Why They Hate Us
by Laurence M. Vance
“Today, our fellow citizens, our way of life, our very freedom came under attack in a series of deliberate and deadly terrorist acts. . . . America was targeted for attack because we’re the brightest beacon for freedom and opportunity in the world.” ~ George W. Bush, address to the nation, September 11, 2001
“They hate our freedoms: our freedom of religion, our freedom of speech, our freedom to vote and assemble and disagree with each other.” ~ George W. Bush, address to Congress, September 20, 2001
Of all the lies of the Bush administration used to justify the wars in Iraq and Afghanistan, this one has proven to be the most enduring – and the most wrong.
According to a 2004 report on strategic communication prepared by the Defense Science Board Task Force, “a federal advisory committee established to provide independent advice to the secretary of defense”:
American direct intervention in the Muslim World has paradoxically elevated the stature of and support for radical Islamists, while diminishing support for the United States to single-digits in some Arab societies.
Muslims do not “hate our freedom,” but rather, they hate our policies. The overwhelming majority voice their objections to what they see as one-sided support in favor of Israel and against Palestinian rights, and the longstanding, even increasing support for what Muslims collectively see as tyrannies, most notably Egypt, Saudi Arabia, Jordan, Pakistan, and the Gulf states.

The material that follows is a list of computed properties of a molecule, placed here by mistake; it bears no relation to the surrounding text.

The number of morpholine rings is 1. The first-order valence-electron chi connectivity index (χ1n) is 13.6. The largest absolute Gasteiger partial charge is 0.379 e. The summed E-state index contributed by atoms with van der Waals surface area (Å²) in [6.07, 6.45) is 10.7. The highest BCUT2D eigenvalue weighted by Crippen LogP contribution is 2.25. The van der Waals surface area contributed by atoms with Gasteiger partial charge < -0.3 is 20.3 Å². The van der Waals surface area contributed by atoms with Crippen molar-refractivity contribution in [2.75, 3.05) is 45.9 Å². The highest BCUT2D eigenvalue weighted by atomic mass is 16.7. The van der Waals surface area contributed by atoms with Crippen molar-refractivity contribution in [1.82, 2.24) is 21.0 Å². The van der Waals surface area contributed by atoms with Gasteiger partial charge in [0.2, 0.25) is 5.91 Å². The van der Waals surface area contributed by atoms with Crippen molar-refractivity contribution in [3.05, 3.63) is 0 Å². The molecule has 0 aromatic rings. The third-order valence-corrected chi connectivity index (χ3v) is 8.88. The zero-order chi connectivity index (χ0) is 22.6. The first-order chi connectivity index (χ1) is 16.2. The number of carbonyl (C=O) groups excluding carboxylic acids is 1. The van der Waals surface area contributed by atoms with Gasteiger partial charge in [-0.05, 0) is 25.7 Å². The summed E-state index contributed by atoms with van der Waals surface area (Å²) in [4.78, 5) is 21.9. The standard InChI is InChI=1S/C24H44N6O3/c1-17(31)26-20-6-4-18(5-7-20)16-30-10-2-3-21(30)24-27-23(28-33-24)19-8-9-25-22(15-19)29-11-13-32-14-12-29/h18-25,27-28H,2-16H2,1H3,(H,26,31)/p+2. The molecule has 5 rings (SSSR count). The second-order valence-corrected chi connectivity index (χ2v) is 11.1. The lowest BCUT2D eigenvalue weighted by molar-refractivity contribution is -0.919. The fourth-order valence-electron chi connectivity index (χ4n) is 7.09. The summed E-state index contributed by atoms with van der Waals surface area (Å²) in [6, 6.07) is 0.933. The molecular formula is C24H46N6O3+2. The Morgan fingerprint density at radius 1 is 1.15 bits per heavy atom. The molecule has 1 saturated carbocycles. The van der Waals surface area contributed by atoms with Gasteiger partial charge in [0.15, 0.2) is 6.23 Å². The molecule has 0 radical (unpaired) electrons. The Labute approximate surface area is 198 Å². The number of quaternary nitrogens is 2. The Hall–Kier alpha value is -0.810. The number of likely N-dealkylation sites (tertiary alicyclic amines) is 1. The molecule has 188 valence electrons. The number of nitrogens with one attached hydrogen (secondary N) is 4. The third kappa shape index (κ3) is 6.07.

Furthermore, in the eyes of Muslims, American occupation of Afghanistan and Iraq has not led to democracy there, but only more chaos and suffering. U.S. actions appear in contrast to be motivated by ulterior motives, and deliberately controlled in order to best serve American national interests at the expense of truly Muslim selfdetermination.
Therefore, the dramatic narrative since 9/11 has essentially borne out the entire radical Islamist bill of particulars. American actions and the flow of events have elevated the authority of the Jihadi insurgents and tended to ratify their legitimacy among Muslims. Fighting groups portray themselves as the true defenders of an Ummah (the entire Muslim community) invaded and under attack – to broad public support.
A 2006 National Intelligence Estimate concluded that the war in Iraq increased the threat of terrorism rather than reduced it. “Trends in Global Terrorism: Implications for the United States” points out the “centrality” of the U.S. invasion of Iraq in fomenting terrorist cells and attacks and describes how the American presence in Iraq has helped spread radical Islam by providing a focal point for anti-Americanism.